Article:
An essential aspect of income generation is communicating clearly and persuasively to potential supporters. Images matter because powerful visuals will instantly make your appeals and success stories more impactful, memorable and shareable, whether you’re writing an article for the school newsletter or a post on social media.
The way the human brain works means we can’t help but be attracted to images. Your brain processes visual information much faster than text and can identify an image in as little as 13 milliseconds. Reading can be time-consuming; it takes a lot longer to read a sentence than to look at a picture. When you first looked at this page, what did you notice? Did you dive straight into the text or did the pictures catch your eye?
Sometimes words don’t quite hit the spot, and we don’t connect with what is being said. Visuals help the storytelling process and make the text come alive. They allow us to imagine what it would be like to visit a foreign country, meet a celebrity or win a race at the school sports day. Images can provide the back story to a project, or satisfy our curiosity for a peek behind the scenes.
Looking at what others are experiencing creates empathy. Think about the charity campaigns that land on your doormat: pictures of children and animals who need your help. Funny pictures make us laugh and feel happy. Pictures of wild adventures make us hold our breath.
Too many words and you run the risk of overwhelming your audience. A simple, compelling image helps people remember what you said. Intersperse them with your text to give readers some breathing space and let the story sink in.
Long-form text is a challenge on social media: Twitter users are limited to 280 characters, Facebook cuts posts off at 477 characters with a ‘see more’ tab, and Instagram posts are truncated at 125 characters. Google ‘social media engagement’ and you’ll be bombarded with statistics on the number of shares, likes and retweets you’ll get if you add an image to a post.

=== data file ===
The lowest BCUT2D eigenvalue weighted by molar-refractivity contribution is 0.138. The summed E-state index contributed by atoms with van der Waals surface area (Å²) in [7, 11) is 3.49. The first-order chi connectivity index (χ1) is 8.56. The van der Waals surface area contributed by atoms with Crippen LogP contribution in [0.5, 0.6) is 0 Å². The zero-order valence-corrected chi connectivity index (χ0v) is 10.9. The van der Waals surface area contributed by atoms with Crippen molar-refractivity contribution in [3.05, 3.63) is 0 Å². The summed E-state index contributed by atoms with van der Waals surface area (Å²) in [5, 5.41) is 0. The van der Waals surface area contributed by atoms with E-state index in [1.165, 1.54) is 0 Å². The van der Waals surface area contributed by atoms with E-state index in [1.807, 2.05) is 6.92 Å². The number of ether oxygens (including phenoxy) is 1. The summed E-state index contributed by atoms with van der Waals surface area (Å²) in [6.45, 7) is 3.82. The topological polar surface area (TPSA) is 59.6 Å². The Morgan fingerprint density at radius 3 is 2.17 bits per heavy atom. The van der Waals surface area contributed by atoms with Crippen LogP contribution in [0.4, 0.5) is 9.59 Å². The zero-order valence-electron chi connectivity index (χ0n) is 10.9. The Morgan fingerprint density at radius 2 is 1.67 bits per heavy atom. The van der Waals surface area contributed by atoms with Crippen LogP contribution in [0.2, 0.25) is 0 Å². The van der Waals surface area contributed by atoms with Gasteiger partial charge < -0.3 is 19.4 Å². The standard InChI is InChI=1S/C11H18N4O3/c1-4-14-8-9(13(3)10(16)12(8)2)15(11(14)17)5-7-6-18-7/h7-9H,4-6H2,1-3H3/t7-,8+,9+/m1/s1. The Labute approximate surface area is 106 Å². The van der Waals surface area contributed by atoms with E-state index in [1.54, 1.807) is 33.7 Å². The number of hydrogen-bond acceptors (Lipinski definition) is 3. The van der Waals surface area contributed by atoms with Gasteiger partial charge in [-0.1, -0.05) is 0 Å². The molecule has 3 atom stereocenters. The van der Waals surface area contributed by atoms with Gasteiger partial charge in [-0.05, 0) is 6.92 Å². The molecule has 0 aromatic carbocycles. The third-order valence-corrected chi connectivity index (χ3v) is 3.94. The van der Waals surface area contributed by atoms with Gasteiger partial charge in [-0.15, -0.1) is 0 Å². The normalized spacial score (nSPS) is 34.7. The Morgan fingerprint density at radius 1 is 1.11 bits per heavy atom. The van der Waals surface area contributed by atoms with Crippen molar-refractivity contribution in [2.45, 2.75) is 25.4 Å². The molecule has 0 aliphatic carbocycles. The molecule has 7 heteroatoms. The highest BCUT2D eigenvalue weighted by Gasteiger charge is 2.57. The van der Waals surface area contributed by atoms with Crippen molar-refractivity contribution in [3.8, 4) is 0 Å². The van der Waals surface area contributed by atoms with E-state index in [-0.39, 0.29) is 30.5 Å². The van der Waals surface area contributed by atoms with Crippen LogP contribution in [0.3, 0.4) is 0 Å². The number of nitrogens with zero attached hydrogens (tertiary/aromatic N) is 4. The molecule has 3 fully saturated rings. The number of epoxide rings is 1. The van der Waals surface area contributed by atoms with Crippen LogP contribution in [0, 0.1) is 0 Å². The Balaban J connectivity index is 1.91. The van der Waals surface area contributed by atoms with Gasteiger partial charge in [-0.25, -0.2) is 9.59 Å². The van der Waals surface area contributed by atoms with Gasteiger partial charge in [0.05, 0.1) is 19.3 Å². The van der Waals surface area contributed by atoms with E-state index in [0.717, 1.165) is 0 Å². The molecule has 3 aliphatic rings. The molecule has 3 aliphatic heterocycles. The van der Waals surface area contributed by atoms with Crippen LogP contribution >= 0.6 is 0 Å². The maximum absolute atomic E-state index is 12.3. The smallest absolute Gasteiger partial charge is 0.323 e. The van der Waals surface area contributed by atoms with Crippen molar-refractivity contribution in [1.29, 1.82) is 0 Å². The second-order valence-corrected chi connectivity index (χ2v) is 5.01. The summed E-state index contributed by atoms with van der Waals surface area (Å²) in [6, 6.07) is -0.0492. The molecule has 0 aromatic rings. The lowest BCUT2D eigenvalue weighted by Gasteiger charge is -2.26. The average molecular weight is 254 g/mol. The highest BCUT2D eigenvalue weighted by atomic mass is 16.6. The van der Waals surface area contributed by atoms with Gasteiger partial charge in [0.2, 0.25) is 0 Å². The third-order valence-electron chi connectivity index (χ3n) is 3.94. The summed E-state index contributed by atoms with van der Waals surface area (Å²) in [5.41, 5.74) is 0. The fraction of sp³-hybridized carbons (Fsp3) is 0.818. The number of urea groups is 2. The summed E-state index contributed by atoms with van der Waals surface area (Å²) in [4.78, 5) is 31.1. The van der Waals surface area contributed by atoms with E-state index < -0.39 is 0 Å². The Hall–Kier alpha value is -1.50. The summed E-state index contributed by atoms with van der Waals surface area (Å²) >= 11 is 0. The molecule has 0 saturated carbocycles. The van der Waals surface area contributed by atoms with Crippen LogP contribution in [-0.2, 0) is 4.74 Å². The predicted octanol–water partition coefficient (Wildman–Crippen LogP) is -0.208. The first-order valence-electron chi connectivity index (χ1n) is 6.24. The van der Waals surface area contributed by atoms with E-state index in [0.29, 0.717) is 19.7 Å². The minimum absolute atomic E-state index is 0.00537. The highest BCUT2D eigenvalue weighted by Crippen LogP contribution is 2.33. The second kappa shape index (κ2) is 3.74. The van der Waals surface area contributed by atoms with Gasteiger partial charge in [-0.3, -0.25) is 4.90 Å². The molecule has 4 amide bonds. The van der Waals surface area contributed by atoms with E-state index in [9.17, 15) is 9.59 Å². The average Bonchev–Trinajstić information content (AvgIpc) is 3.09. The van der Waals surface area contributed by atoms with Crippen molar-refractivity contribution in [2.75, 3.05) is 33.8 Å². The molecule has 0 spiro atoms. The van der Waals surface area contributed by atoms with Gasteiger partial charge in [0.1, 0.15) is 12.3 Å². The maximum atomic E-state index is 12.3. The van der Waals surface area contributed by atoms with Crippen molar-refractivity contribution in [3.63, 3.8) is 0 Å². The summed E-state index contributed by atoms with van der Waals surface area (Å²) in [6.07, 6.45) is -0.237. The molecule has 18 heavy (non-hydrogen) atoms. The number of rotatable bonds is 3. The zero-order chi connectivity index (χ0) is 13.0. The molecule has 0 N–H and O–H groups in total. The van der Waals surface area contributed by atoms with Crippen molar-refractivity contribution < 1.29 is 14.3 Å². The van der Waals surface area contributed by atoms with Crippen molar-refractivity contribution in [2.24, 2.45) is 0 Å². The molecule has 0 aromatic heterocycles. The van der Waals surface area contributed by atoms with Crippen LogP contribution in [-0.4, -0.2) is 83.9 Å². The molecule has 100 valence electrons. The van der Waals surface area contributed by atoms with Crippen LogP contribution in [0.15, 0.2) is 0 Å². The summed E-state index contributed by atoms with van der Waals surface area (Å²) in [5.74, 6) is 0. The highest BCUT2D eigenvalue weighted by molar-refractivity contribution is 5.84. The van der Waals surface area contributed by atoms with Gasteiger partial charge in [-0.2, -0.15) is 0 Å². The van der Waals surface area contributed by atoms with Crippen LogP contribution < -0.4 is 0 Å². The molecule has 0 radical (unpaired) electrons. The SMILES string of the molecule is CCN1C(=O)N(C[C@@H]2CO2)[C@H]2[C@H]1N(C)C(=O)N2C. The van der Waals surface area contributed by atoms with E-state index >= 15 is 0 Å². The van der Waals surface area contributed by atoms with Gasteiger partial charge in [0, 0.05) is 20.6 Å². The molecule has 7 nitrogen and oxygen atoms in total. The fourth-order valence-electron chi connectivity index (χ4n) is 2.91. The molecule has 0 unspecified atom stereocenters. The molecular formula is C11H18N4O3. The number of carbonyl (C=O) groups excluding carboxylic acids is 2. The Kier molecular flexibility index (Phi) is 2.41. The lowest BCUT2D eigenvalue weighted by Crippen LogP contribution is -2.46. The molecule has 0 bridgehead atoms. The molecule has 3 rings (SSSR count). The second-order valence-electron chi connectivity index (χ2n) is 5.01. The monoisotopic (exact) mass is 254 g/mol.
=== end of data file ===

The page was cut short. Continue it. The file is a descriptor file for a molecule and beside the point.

Choose the right images for your audience. Find out what matters to them and anticipate what they want to see – and why. Imagine you’ve recently refurbished your library: the bookshop that donated books will want to see them being read; a trust that provided a grant for new computers would love to see photos of children using them; the PTA volunteers who helped paint and decorate would enjoy ‘before and after’ shots of the room.
Think about how you want the audience to feel when they see what you’ve achieved – and what action you’d like them to take next.
Don’t worry if you don’t have any keen amateur photographers on your staff; a little know-how with your smartphone can work just as well:
The library bus project at Ann Edwards CofE Primary School (see above)
Why it works: This shot reminds me of why I love reading: the opportunity to take a break and get your nose into a book. It’s great to see the two girls quietly enjoying each other’s company. By taking a step back, the photographer not only shows us more of the bus, but allows the viewer to appreciate the exciting space that’s been created at tree-top height.
St Bartholomew’s CofE Primary School and Nursery’s recycling project to raise funds for play equipment
Why it works: It could so easily have been a shot of a pile of rubbish sacks but this image has energy and pace. It’s lovely that the children are engaged with the project and busy helping out. Although this isn’t a professional shot, it perfectly captures fundraising in practice.
Ashbrow School’s beekeeping project being filmed for the BBC’s Gardeners’ World
Why it works: We’re all fascinated by TV and it’s not every day that your school has a camera crew over for filming. When I look at this photo, I immediately want to know what they did, what they’re talking about, and why it’s such a success.